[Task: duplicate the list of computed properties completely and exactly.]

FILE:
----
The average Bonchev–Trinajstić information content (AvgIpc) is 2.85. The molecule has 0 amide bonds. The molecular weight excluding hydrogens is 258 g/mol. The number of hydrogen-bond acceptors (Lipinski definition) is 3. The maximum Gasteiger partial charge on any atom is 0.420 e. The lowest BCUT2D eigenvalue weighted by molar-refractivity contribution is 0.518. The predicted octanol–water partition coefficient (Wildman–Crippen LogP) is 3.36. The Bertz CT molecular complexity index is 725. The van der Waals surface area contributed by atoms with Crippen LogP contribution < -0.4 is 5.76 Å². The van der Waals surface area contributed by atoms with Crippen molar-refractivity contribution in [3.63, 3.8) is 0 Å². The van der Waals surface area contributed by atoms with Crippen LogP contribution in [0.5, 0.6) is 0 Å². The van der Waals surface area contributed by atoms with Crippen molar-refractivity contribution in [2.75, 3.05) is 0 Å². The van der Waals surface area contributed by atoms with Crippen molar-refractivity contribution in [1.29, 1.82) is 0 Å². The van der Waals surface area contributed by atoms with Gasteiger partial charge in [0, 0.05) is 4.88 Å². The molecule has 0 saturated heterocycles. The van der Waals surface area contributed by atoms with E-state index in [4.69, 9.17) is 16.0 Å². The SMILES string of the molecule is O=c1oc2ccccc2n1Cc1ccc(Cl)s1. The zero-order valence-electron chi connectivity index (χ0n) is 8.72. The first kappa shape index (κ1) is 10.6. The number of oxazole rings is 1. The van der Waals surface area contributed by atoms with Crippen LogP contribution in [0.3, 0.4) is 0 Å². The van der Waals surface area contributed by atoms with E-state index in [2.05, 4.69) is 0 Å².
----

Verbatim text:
The average Bonchev–Trinajstić information content (AvgIpc) is 2.85. The molecule has 0 amide bonds. The molecular weight excluding hydrogens is 258 g/mol. The number of hydrogen-bond acceptors (Lipinski definition) is 3. The maximum Gasteiger partial charge on any atom is 0.420 e. The lowest BCUT2D eigenvalue weighted by molar-refractivity contribution is 0.518. The predicted octanol–water partition coefficient (Wildman–Crippen LogP) is 3.36. The Bertz CT molecular complexity index is 725. The van der Waals surface area contributed by atoms with Crippen LogP contribution < -0.4 is 5.76 Å². The van der Waals surface area contributed by atoms with Crippen molar-refractivity contribution in [3.63, 3.8) is 0 Å². The van der Waals surface area contributed by atoms with Crippen LogP contribution in [0.5, 0.6) is 0 Å². The van der Waals surface area contributed by atoms with Crippen molar-refractivity contribution in [2.75, 3.05) is 0 Å². The van der Waals surface area contributed by atoms with Crippen molar-refractivity contribution in [1.29, 1.82) is 0 Å². The van der Waals surface area contributed by atoms with Gasteiger partial charge in [0, 0.05) is 4.88 Å². The molecule has 0 saturated heterocycles. The van der Waals surface area contributed by atoms with E-state index in [4.69, 9.17) is 16.0 Å². The SMILES string of the molecule is O=c1oc2ccccc2n1Cc1ccc(Cl)s1. The zero-order valence-electron chi connectivity index (χ0n) is 8.72. The first kappa shape index (κ1) is 10.6. The number of oxazole rings is 1. The van der Waals surface area contributed by atoms with Crippen LogP contribution in [0.3, 0.4) is 0 Å². The van der Waals surface area contributed by atoms with E-state index in [2.05, 4.69) is 0 Å².